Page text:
Apparel Retail dressed for sales success

Local clothing outlets are feeling the effects of foreign chains’ attraction for SA consumers

By Colleen Goko for Business Live
The global operation of fashion brand Hennes & Mauritz (H&M) may be squeezed by online businesses Zara, Asos and others, but locally the Swedish giant is eating into the profits of competitors’ chains.

Though many SA companies have bemoaned the constrained state of consumer spending, due, among other things, to the depressed economic environment, footfall at H&M’s stores across the country has remained high.

A quarterly update released last week shows that in the three months to end-February H&M reported a 39% increase in sales in rand terms. That equates to about R356m from the nine stores it operates.

H&M’s success comes at a time when stalwarts of the local apparel sector are in flux.

Edcon, the owner of Edgars, has begun the long process of digging itself out of a hole following the completion of its debt-to-equity deal.

The business rescue plan of Stuttafords was adopted by its creditors in March. CEO Robert Amoils says the company has completed the process and is now a “rescued entity” with plans to make some sweeping changes.

The House of Busby has shut down its stand-alone Mango and Nine West stores. Head of marketing Leane Adolph says this alteration of the group’s portfolio was undertaken to match local needs. She rejects speculation that the group has been under strain or headed for business rescue. But market commentators have said that its financial situation is precarious.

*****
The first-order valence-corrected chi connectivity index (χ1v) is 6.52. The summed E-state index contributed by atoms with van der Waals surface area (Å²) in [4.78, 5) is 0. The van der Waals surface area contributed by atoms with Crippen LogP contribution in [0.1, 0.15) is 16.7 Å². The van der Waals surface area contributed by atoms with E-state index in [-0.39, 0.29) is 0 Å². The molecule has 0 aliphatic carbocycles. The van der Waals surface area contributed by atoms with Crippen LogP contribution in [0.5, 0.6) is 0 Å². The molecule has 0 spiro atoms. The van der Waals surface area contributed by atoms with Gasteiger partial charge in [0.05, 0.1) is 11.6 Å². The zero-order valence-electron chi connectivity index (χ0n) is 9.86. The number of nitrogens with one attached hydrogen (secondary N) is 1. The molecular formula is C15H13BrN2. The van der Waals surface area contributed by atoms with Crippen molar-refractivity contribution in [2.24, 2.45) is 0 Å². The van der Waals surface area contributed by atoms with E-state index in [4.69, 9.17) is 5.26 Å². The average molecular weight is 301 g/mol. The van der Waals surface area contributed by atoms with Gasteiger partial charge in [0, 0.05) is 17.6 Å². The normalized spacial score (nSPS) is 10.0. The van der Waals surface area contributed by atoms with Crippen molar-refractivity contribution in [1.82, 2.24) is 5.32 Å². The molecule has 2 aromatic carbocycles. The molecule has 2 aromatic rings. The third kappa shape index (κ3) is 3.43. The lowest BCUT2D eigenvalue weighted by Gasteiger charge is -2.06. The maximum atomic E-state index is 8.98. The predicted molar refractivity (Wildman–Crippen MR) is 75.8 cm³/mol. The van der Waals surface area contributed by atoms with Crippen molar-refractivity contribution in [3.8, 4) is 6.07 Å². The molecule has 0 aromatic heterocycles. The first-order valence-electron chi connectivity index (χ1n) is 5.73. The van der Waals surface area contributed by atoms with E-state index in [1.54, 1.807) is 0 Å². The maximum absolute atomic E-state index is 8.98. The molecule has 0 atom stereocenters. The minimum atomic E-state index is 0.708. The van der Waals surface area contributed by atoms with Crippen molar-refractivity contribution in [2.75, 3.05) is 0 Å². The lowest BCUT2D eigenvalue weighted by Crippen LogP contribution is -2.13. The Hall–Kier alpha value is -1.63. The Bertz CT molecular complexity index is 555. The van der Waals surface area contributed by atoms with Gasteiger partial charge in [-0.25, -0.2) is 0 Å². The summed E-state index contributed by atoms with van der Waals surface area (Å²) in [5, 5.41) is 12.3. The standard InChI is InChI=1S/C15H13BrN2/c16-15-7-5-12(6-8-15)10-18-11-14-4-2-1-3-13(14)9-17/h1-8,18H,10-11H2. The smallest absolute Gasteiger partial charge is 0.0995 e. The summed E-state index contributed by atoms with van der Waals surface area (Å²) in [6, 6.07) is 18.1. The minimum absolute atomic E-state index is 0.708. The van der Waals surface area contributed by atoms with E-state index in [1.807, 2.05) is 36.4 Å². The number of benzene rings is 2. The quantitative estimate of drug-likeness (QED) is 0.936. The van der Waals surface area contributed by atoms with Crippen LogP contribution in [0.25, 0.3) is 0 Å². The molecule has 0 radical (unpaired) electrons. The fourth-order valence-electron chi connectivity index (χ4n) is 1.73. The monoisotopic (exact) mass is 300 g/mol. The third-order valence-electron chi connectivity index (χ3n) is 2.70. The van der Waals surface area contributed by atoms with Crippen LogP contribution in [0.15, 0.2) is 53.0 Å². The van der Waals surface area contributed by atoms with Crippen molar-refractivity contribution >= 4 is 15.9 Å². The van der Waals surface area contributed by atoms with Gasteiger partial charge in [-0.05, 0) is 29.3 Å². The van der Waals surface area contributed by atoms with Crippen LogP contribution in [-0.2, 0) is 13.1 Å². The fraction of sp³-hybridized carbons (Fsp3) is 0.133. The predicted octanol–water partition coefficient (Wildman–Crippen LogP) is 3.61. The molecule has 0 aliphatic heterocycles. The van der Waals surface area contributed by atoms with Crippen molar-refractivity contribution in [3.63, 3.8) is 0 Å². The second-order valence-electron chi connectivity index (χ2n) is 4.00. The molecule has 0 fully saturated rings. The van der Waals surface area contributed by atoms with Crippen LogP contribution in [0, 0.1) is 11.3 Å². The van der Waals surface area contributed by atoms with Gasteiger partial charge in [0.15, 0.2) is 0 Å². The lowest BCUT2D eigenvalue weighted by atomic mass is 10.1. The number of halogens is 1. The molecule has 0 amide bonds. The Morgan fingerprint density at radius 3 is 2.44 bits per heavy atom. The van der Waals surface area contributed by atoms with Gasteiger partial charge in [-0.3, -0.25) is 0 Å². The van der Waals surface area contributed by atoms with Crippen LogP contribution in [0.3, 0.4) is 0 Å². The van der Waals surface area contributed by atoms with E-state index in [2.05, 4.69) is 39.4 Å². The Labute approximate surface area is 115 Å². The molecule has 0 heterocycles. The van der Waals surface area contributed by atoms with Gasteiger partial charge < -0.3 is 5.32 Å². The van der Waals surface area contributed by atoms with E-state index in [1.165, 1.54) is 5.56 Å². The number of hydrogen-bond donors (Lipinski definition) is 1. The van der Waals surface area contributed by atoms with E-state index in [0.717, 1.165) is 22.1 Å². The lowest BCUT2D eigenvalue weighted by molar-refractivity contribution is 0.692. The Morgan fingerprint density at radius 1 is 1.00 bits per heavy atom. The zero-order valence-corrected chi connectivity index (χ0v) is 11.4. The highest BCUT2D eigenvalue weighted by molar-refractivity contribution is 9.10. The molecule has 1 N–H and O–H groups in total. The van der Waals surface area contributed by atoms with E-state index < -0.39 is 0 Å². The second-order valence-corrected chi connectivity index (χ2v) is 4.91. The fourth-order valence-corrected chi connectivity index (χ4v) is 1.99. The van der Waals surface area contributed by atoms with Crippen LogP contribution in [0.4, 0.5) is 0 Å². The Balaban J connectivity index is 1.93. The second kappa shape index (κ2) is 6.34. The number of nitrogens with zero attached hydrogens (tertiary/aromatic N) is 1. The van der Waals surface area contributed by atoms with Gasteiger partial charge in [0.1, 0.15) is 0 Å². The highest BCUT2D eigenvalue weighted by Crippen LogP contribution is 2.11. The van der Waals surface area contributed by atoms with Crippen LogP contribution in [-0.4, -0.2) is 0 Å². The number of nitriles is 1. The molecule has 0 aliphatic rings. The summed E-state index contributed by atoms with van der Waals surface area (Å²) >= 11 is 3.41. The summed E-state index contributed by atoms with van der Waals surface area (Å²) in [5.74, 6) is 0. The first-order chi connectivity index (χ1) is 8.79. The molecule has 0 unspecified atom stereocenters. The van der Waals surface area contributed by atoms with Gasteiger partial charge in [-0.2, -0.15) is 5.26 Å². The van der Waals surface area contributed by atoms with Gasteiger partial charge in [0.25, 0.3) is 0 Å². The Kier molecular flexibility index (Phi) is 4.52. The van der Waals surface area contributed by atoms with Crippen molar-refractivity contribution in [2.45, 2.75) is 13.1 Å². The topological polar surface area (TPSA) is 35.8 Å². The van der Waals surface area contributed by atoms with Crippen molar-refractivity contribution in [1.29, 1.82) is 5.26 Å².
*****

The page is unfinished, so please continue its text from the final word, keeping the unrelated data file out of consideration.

Listed players also aren’t faring so well, with the exception of TFG. Truworths, Woolworths and Mr Price all released statements with a cautious tone at the beginning of the year.

It’s likely that local companies will try to claw back market share in 2017. But Mergence Investments equity analyst Peter Takaendesa says while foreign players such as H&M add to the level of competition, they account for a very small percentage of the sector and their sales numbers come off a low base. He says H&M and other multinationals have done well locally because of effective marketing and possibly a “better-positioned product offering”.

In Sandton, a young shopper says the likes of H&M have a wider range of good products to choose from. In addition, the pricing of the products is “friendly to the pocket”.

“You can walk in there and expect to get a good top for R150. You can’t say the same for Mango and Truworths. When Mango was open I never even used to step into the store because I knew the price would ‘kill’ me,” she says.

H&M SA will have 11 stores in operation by April 8. SA spokesman Amelia-May Woudstra says more branches may open during the year, but that is still to be decided.